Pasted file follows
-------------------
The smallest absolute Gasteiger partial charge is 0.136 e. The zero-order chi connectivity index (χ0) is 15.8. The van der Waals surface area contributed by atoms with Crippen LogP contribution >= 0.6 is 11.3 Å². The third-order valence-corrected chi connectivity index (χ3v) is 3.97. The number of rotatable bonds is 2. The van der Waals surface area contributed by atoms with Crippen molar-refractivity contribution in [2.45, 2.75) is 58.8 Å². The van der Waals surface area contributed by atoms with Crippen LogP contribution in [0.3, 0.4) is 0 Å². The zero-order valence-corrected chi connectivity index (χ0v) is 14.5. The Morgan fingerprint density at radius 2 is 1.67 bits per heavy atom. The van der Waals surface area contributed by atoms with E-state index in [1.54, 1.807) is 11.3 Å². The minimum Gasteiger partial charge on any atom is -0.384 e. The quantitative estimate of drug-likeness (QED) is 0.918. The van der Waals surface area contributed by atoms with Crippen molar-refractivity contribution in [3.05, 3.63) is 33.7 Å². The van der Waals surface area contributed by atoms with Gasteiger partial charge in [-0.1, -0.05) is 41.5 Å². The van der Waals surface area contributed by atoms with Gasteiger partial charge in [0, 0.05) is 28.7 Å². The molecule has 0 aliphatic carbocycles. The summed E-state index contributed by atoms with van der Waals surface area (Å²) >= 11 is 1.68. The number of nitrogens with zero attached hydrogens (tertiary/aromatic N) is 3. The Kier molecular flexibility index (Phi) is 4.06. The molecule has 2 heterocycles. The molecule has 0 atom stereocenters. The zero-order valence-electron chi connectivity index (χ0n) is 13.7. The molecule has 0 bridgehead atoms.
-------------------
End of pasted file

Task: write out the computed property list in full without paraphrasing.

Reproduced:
The smallest absolute Gasteiger partial charge is 0.136 e. The zero-order chi connectivity index (χ0) is 15.8. The van der Waals surface area contributed by atoms with Crippen LogP contribution >= 0.6 is 11.3 Å². The third-order valence-corrected chi connectivity index (χ3v) is 3.97. The number of rotatable bonds is 2. The van der Waals surface area contributed by atoms with Crippen molar-refractivity contribution in [2.45, 2.75) is 58.8 Å². The van der Waals surface area contributed by atoms with Crippen LogP contribution in [0.3, 0.4) is 0 Å². The zero-order valence-corrected chi connectivity index (χ0v) is 14.5. The Morgan fingerprint density at radius 2 is 1.67 bits per heavy atom. The van der Waals surface area contributed by atoms with E-state index in [1.54, 1.807) is 11.3 Å². The minimum Gasteiger partial charge on any atom is -0.384 e. The quantitative estimate of drug-likeness (QED) is 0.918. The van der Waals surface area contributed by atoms with Crippen molar-refractivity contribution in [3.05, 3.63) is 33.7 Å². The van der Waals surface area contributed by atoms with Gasteiger partial charge in [-0.1, -0.05) is 41.5 Å². The van der Waals surface area contributed by atoms with Gasteiger partial charge in [0, 0.05) is 28.7 Å². The molecule has 0 aliphatic carbocycles. The summed E-state index contributed by atoms with van der Waals surface area (Å²) >= 11 is 1.68. The number of nitrogens with zero attached hydrogens (tertiary/aromatic N) is 3. The Kier molecular flexibility index (Phi) is 4.06. The molecule has 2 heterocycles. The molecule has 0 atom stereocenters. The zero-order valence-electron chi connectivity index (χ0n) is 13.7. The molecule has 0 bridgehead atoms.